return QgsGeometry.fromPointXY(QgsPointXY(a, b))

Note: highly recommended to run all this stuff in projected layers. find_center_3p and angle3 use cartesian measurements.

Open the Geometry by expression tool, set the Input layer parameter to your polygon layer, set the Output geometry type to Line. Then, open the expression builder with the 2 button, go to the Function Editor tab and paste this code in a new file (create file with the 4 button) and finally press the Save and Load Functions 5 button. Go back to the Expression tab and paste this expression.

                            180 - degrees(
                                    @points[@element - 1],
                                    @points[@element + 1]
                    @element[1] > 35 -- threshold for what can be consider a circle intersection
                                array_slice(@nodes, 0, -2),
                                array_slice(@nodes, 1, -1)
                                array(@nodes[-1], -1),
                                array(0, @nodes[0])
                    array_slice(@lines, 0, -3),
                    combine(@lines[-2], @lines[-1])
    expression:=if(@output IS NULL, boundary($geometry), @output)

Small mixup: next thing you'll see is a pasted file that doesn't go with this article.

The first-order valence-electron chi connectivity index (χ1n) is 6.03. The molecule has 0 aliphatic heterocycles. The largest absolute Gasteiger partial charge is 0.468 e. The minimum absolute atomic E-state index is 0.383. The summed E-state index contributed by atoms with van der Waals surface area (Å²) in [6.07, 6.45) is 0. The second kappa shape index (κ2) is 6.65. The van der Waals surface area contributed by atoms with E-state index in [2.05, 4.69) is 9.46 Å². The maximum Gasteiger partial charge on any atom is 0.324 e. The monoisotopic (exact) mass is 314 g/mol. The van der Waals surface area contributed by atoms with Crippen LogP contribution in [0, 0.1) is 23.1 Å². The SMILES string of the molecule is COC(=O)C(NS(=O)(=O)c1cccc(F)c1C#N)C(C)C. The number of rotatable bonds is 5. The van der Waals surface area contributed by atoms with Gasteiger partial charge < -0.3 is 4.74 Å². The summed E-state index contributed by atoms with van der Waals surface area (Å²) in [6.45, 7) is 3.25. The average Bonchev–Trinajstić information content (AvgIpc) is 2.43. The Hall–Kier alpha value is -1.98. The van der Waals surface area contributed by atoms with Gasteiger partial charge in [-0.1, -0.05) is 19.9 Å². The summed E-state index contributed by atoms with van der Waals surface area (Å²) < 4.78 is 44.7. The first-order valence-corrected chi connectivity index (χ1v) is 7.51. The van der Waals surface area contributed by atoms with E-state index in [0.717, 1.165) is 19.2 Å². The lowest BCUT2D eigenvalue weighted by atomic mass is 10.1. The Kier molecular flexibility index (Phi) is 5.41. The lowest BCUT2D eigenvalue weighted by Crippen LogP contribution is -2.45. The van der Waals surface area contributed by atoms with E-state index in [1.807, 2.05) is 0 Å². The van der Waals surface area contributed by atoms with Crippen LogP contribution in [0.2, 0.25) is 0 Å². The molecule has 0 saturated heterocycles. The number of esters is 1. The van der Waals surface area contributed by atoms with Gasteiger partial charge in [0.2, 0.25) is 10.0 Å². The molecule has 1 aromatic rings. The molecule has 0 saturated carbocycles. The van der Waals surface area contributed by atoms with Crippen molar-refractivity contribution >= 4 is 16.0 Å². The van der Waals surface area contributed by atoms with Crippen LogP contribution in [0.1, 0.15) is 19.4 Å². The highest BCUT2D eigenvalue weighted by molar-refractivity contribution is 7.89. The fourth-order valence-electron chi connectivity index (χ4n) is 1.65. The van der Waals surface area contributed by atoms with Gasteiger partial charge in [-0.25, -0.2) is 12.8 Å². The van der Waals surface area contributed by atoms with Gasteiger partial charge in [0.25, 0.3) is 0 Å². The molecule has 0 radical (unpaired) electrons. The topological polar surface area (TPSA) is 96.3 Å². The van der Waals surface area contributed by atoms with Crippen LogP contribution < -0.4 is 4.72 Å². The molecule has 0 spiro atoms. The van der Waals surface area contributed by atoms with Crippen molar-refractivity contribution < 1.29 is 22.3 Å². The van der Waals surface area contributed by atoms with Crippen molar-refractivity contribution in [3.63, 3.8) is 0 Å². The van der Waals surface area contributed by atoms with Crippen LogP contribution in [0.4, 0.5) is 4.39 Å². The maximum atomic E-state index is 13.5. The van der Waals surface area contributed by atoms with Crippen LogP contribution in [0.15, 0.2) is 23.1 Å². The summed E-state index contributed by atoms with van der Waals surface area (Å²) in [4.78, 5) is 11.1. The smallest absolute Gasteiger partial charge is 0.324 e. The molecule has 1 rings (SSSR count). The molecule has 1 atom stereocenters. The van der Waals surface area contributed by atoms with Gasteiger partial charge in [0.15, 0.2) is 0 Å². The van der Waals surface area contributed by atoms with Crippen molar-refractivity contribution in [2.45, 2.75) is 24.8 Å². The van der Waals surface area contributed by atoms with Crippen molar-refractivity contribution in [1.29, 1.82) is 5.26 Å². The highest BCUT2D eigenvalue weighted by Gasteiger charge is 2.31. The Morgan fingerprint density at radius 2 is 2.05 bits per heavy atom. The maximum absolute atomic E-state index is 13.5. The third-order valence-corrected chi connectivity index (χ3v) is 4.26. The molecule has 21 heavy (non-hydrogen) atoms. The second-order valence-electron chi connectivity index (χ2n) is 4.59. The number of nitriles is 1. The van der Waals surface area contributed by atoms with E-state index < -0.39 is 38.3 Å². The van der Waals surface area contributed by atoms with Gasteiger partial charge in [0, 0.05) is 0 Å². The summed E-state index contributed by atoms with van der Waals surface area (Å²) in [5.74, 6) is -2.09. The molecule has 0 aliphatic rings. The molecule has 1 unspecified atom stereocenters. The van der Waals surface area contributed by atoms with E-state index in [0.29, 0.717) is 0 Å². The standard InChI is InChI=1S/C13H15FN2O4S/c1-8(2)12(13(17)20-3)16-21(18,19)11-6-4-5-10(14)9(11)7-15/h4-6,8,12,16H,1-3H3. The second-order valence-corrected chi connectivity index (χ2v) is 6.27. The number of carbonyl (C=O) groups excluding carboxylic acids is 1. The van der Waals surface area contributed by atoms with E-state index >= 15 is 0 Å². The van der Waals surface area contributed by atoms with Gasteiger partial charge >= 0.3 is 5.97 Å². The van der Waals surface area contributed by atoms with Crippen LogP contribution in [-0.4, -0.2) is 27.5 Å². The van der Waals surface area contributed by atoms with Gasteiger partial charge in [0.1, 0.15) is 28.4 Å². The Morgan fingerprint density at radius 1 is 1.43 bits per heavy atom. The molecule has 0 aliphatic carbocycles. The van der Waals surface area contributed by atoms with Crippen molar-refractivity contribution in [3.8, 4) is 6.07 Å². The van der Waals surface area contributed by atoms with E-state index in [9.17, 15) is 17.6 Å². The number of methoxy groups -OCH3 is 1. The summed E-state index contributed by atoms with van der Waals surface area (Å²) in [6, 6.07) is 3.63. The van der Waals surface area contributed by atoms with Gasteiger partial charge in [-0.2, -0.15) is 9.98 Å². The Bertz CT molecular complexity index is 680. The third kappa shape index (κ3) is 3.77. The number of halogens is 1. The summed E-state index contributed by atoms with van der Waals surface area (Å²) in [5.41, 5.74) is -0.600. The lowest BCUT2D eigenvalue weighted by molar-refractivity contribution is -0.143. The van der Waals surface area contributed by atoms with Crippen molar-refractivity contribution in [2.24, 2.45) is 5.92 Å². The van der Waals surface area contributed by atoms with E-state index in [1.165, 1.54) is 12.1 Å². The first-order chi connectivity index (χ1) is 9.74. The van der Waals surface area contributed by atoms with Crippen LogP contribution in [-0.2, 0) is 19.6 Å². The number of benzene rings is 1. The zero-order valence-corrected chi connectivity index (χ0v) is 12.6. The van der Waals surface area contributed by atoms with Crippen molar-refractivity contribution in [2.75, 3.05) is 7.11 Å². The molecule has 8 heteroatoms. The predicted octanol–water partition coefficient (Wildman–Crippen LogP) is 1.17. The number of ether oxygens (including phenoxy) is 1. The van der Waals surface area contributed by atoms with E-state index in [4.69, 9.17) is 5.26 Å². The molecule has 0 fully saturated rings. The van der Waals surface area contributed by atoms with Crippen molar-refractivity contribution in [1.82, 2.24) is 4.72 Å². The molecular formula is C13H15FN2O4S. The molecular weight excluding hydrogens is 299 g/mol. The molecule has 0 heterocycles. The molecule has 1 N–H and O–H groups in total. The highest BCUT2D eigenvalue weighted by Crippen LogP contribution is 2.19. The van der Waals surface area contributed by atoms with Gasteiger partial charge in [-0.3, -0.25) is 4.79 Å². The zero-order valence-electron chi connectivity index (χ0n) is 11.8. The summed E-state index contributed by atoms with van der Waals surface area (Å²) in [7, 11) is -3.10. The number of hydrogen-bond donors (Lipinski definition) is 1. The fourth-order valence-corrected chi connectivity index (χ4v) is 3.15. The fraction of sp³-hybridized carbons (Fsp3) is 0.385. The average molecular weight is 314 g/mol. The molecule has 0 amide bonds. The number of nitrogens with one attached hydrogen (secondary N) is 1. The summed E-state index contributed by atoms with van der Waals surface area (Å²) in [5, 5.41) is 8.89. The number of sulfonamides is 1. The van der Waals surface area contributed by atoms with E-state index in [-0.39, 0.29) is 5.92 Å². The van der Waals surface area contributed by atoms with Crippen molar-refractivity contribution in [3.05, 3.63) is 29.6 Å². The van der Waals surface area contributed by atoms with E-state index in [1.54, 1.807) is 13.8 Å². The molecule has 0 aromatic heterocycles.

what this expression does is to identify where are vertices with very pronounced angles and then, divide the perimeter of the original polygon at this vertices creating line segments which are the circle fragments (arcs). You can set in the expression the minimum angle to be considered as a circle intersection, (default 35) you can decrease it in order to catch more intersections

Convert the result of the above expression to single part geometries with the Multipart to singleparts tool.

Now you have to place three points in this arcs as mentioned by @Vince and solve the circle equation. So open again the Geometry by expression tool and select as the Input layer parameter the single part geometry, the Output geometry type now will be Point, and the expression.

        generate_series(0, 2),
        line_interpolate_point(@geometry, @element * length($geometry) / 3)


  1. Points along geometry to create points along the buffer borders
  2. Create perpendicular lines for each point with geometry by expression: extend(make_line($geometry, project ($geometry, 1500, radians("angle"-90))), 1500, 0) I use 1500 m to make each line reach buffer centers.
  3. Intersect the lines with themselves to produce many points. Most of the points/intersections will be in buffer centers.
  4. Cluster them to find the point concentrations. I use min cluster size =10 and max distance = 10
  5. Extract the points with "CLUSTER_ID" is not null
  6. Dissolve by CLUSTER_ID field to create multipoints at each buffer center
  7. Calculate centroid of each multipoint cluster

You will have to play around with points along geometry distance and the cluster parameters for it to work.

enter image description here

enter image description here